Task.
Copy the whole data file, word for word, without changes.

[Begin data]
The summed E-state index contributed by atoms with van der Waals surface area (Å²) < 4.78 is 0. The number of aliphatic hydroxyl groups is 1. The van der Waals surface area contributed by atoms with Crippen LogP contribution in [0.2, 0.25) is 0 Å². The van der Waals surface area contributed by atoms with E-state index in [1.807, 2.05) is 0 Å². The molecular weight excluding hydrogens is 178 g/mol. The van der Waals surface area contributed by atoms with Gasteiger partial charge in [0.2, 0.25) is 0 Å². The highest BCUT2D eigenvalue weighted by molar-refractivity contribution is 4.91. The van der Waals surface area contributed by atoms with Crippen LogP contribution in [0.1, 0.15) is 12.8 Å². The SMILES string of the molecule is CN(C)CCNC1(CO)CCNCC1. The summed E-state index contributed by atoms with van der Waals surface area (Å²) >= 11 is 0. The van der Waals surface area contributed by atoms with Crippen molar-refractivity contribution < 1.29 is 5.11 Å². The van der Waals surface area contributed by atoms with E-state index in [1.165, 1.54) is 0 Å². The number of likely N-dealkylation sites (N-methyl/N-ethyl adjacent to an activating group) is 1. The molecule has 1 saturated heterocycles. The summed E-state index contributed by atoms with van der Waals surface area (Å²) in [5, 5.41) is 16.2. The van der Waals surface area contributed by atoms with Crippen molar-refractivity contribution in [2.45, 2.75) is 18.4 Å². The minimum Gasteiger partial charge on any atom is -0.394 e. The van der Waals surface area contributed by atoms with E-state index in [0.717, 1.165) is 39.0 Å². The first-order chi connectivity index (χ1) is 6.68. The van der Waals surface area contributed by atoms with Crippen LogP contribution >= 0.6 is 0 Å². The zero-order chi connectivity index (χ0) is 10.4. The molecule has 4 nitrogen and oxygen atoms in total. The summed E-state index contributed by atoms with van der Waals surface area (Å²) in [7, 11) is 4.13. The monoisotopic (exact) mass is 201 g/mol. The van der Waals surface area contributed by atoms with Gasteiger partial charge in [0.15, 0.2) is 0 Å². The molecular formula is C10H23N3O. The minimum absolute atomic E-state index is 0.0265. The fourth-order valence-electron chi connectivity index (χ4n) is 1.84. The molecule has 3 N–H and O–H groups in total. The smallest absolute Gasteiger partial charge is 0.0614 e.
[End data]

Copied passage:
The summed E-state index contributed by atoms with van der Waals surface area (Å²) < 4.78 is 0. The number of aliphatic hydroxyl groups is 1. The van der Waals surface area contributed by atoms with Crippen LogP contribution in [0.2, 0.25) is 0 Å². The van der Waals surface area contributed by atoms with E-state index in [1.807, 2.05) is 0 Å². The molecular weight excluding hydrogens is 178 g/mol. The van der Waals surface area contributed by atoms with Gasteiger partial charge in [0.2, 0.25) is 0 Å². The highest BCUT2D eigenvalue weighted by molar-refractivity contribution is 4.91. The van der Waals surface area contributed by atoms with Crippen LogP contribution in [0.1, 0.15) is 12.8 Å². The SMILES string of the molecule is CN(C)CCNC1(CO)CCNCC1. The summed E-state index contributed by atoms with van der Waals surface area (Å²) >= 11 is 0. The van der Waals surface area contributed by atoms with Crippen molar-refractivity contribution < 1.29 is 5.11 Å². The van der Waals surface area contributed by atoms with E-state index in [1.165, 1.54) is 0 Å². The number of likely N-dealkylation sites (N-methyl/N-ethyl adjacent to an activating group) is 1. The molecule has 1 saturated heterocycles. The summed E-state index contributed by atoms with van der Waals surface area (Å²) in [5, 5.41) is 16.2. The van der Waals surface area contributed by atoms with Crippen molar-refractivity contribution in [2.45, 2.75) is 18.4 Å². The minimum Gasteiger partial charge on any atom is -0.394 e. The van der Waals surface area contributed by atoms with E-state index in [0.717, 1.165) is 39.0 Å². The first-order chi connectivity index (χ1) is 6.68. The van der Waals surface area contributed by atoms with Crippen LogP contribution >= 0.6 is 0 Å². The zero-order chi connectivity index (χ0) is 10.4. The molecule has 4 nitrogen and oxygen atoms in total. The summed E-state index contributed by atoms with van der Waals surface area (Å²) in [7, 11) is 4.13. The monoisotopic (exact) mass is 201 g/mol. The van der Waals surface area contributed by atoms with Gasteiger partial charge in [0.15, 0.2) is 0 Å². The molecular formula is C10H23N3O. The minimum absolute atomic E-state index is 0.0265. The fourth-order valence-electron chi connectivity index (χ4n) is 1.84. The molecule has 3 N–H and O–H groups in total. The smallest absolute Gasteiger partial charge is 0.0614 e.